Drove home from work today with the top down. I haven't driven with the top down since Top-Down! Andy moved to Europe, mostly because of the rain, but also because of life in general not being much more than blue. Having the top down was fantastic. It's good to see the sun.
It was a start contrast to the drive this morning to see a new doctor. I had a growth on the side of my right eye that I wanted looked at, and went with the easiest route: making an appointment for the next doctor when I'm seeing a different one for something else.
So, I was half undressed when the doctor walks in and offers her hand. She's a petite, adorable, ridiculously young woman with a gentle demeanor. She was probably late twenties (total projection on my part, I can't tell ages in Asians at all). I'm totally guessing that she's just starting her practice, and doesn't have a full schedule, as I was 40 minutes late (I thought I was 10 minutes early) and she was still able to see me (thankfully).
One really good thing about young doctors is that they are more likely to be up-to-date with the latest techniques. Not that I needed anything special this time. The doctor offered to cut the growth off and have it analyzed. I accepted and 10 minute later, the growth was gone. She warned me of bruising (none), and lingering pain (lots), but the area is healing nicely.
And the growth is gone. Whoo!
By the middle of the day, the clouds were also leaving, and we had sunshine. I was surprised at how quickly things dried out, allowing me to drive with the top down on my way to communal dinner.
I ended up driving behind a first generation CRX, made me think of my old car. Sometimes I miss the thing. I usually realize soon after, though, that the car itself is not what I miss, but the experiences and memories surrounding the car. From purchasing it, to the cross country trips, to the drives to Arizona, to the dashboard getting destroyed in, to the back bumper getting ripped off (funny, both those disasters happened because of Amerigon, oddly enough), to the fantastic gas mileage, to the drive north, to Doyle's borrowing, to the eventual sell, that car came with me through nearly 12 years. A lot of life in that time.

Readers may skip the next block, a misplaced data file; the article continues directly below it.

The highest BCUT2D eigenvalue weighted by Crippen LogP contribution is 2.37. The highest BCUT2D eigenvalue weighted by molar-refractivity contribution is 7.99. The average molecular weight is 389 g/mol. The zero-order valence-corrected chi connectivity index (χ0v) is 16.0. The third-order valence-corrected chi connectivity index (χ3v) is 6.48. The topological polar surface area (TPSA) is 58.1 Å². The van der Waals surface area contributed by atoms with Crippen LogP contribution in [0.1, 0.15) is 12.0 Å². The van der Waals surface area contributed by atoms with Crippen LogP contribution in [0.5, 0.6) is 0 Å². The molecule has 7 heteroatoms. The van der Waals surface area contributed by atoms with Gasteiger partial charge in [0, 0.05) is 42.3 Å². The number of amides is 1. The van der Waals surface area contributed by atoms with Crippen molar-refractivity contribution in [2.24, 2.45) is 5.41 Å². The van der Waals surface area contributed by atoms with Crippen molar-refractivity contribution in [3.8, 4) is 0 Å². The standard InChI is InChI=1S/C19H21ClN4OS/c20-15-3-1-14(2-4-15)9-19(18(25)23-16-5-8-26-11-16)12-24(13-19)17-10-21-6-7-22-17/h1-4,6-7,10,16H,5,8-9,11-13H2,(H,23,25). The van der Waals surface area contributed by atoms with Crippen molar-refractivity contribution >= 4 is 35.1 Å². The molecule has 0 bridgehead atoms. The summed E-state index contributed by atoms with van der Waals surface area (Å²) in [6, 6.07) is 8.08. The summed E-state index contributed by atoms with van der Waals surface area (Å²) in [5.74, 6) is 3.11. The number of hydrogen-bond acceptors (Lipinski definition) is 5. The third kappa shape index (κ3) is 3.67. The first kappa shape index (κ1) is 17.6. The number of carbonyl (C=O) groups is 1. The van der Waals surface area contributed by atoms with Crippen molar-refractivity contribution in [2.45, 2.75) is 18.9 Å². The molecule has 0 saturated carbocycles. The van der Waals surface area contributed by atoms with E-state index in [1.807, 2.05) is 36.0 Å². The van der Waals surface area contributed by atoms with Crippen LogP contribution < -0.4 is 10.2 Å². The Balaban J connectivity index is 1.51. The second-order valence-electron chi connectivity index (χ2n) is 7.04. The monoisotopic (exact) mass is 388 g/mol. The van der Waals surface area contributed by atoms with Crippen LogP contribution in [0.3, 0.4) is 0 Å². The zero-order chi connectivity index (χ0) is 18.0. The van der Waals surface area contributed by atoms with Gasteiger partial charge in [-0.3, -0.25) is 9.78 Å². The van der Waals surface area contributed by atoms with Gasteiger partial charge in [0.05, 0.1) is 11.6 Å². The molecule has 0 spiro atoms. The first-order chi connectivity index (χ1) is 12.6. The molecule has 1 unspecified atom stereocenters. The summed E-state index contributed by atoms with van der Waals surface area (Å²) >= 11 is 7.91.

Which made me think of an NPR segment I heard recently, on the weekend I think. It was about a guy who made journal recordings of his life, including through his ordeal with cancer, until his eventual, premature death. His wife would often listen to the recordings for comfort. I think I sound like a dork, more so than most people think they sound like dorks, so I hesitate to start audio-blogging. But, what better way to overcome the shyness about recording my voice than actually doing it. Same with vlogging, I think. Stick a camera in front of you, hit record and start talking.
The whole story was very sad, but incredibly fascinating. To be able to hear a loved one after death, hear their thoughts, begin to understand their life, what a great time we live in now.
The audio tapes reminded me of audio-blogging, which immediately made me think of Mini and Messina and Tara. The three of them amaze me.
Mini works with (underprivileged?) high-schoolers in the SmashCast program, where these students research then produce podcasts of math and science topics. The work Mini does is all like this: it makes the world a better place. She sees wrongs and wants to make them right. Messina and Tara are the same way. And that's what amazes me about them, and others like them. I see what they see and think, good lord, say hello to the windmill. They look and see places where they can make a positive difference, where they want to make a difference.
I've done work for Mini, but am unable to continue. I've been paring down my work. I'm tired and am unable to become ethusiastic for other people's projects. I've needed to say "No." for the longest time, but haven't been able to, and as a result, I've been unbearably busy with other people's projects/problems. So, I need to step away from Mini's projects as I (FINALLY!) ended the contract with the UPA today. The ending has made me sad.
The sadness is actually unexpected. I expected to be happy to be reducing how much work I have, how busy I am. I expected to be excited I could head off to communal dinner without my computer, and actually socialize. For all the change that exists in my life, I'm still not used to it. I'm still resisting some. Still getting blue with others.